By Sean McAdam
CSNNE.com Red Sox Insider Follow @sean_mcadam
BOSTON -- The Red Sox are among a handful of American League teams unhappy over the prospect of losing the use of their designated hitter in interleague road games, maintaining that it puts them at a competitive disadvantage.
Their complaints, however, seem to have fallen on deaf ears. In conversations with several high-ranking baseball officials, it's clear that interleague play and the divide between the leagues on the DH are both here to stay.
Beginning Friday in Pittsburgh, the Sox will play three straight series -- for a total of nine games -- in N.L. parks, meaning that there is not an obvious spot in the lineup for David Ortiz, who leads the team in homers and is third in RBI.
In recent years, Terry Francona has had other options, with corner infielders Mike Lowell and Kevin Youkilis, along with Ortiz, being used in two of every three games in N.L. parks. It worked because Youkilis, the starting first baseman at the time, was also able to play third. But now, with Adrian Gonzalez the starter at first and unable to play third, that's no longer an option. So the Sox face the prosect of playing Gonzalez out of position in the outfield or not using Ortiz at all.
"That's not right,'' Francona has said on more than one occasion.
But there's not much the Red Sox can do about it, either.
"We don't like it,'' said Red Sox CEO and president Larry Lucchino. "It's an undeserible arrangement, obviously. Playing nine straight interleague road games has happened to us before and there's only so much we can do. Every American League team experiences this at one time or another.''
There would seem to be only two solutions going forward: league uniformity on the DH issue, or allowing the use of the DH in all interleague games, regardless of site.
The former, at least, would need to be collectively bargained. The current collective bargaining agreement expires this December and low-level negotiations betweeen the owners and Players Association have already begun.
But according to one high-ranking baseball official with knowledge of the situation, no American League team has ever proposed uniformity between the leagues, a statement confirmed by multiple sources.
"The issue,'' said Lucchino, "has been largely treated as a fait accompli . . . There hasn't been any concerted effort to mount a challenge to the DH discrepency.''
Introduced in the American Leauge in 1973, the separate-but-equal aspect of the DH rule took on a new dimension when interleague play was introduced in 1997.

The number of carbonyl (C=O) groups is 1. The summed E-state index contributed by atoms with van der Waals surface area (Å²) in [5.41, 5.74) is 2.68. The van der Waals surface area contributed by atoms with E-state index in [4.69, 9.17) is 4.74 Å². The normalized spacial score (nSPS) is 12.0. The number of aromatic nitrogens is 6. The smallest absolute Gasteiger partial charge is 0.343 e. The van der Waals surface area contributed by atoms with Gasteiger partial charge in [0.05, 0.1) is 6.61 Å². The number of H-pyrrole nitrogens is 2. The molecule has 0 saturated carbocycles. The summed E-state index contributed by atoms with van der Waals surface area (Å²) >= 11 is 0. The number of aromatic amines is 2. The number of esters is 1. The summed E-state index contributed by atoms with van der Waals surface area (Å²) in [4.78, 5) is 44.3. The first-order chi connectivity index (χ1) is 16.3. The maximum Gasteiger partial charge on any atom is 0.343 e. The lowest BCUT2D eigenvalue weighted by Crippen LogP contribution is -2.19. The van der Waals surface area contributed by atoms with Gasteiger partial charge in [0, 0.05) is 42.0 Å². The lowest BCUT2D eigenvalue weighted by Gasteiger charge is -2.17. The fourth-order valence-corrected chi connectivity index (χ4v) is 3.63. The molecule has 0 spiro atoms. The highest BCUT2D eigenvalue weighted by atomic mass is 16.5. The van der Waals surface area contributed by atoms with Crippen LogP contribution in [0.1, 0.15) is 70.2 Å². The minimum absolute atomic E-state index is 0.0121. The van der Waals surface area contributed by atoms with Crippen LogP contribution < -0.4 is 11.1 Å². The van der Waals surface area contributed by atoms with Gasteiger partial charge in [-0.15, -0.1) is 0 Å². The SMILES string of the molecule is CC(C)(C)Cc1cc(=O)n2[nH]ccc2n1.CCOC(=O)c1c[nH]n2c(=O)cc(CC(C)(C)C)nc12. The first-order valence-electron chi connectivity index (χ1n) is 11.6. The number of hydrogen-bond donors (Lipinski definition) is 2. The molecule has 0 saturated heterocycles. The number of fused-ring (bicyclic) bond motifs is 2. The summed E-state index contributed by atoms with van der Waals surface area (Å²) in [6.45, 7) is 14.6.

Teams like the Red Sox argue that they're being penalized by fielding the team they've contructed only 153 times, while having to adjust in the other nine.
There exist some hard-liners in the National League who are dead-set against expansion of the DH -- to any degree.
One industry official said some owners actually enjoy the controversy set off by the DH debate, since it highlights the N.L.'s heritage and purity after a period in which the lines of distinction between the leagues has been blurred by the elimination of league offices, the introduction of interleague play and the uniformity of umpiring crews.
The one body intent on preserving -- and perhaps expanding -- the DH is the Players Association, which has fought any hint of elimination of the spot, largely on economic reasons. The PA doesn't want to see the DH aboloished because it has historically provided high-paying salaries for veteran sluggers such as David Ortiz, Vladimir Guerrero and Jim Thome.
One club official speculated that the PA could push the issue in the current CBA talks, but would have to be prepared to give the N.L. owners something in return.
Ortiz, who faces the prospect of limited playing time in the coming weeks, said he expects the DH rule to eventually expand, but not for aesthetic or competitive reasons.
"There's a lot of pitchers getting injured while hitting or running the bases,'' he said, "and a lot of uncomfortable situations. We had Clay Buchholz getting injured on the basepaths in San Francisco last season. You don't want to have your pitchers getting hurt like that.
"So I think, in time, they're going to have a real hitter performing in the pitcher's spot. They started doing it in the All-Star Game, which I think is a good idea. I think they're watching it pretty close and not too far away from now, I think teams are going to ask for a change. They don't want their pitchers going down with injuries related to hitting.''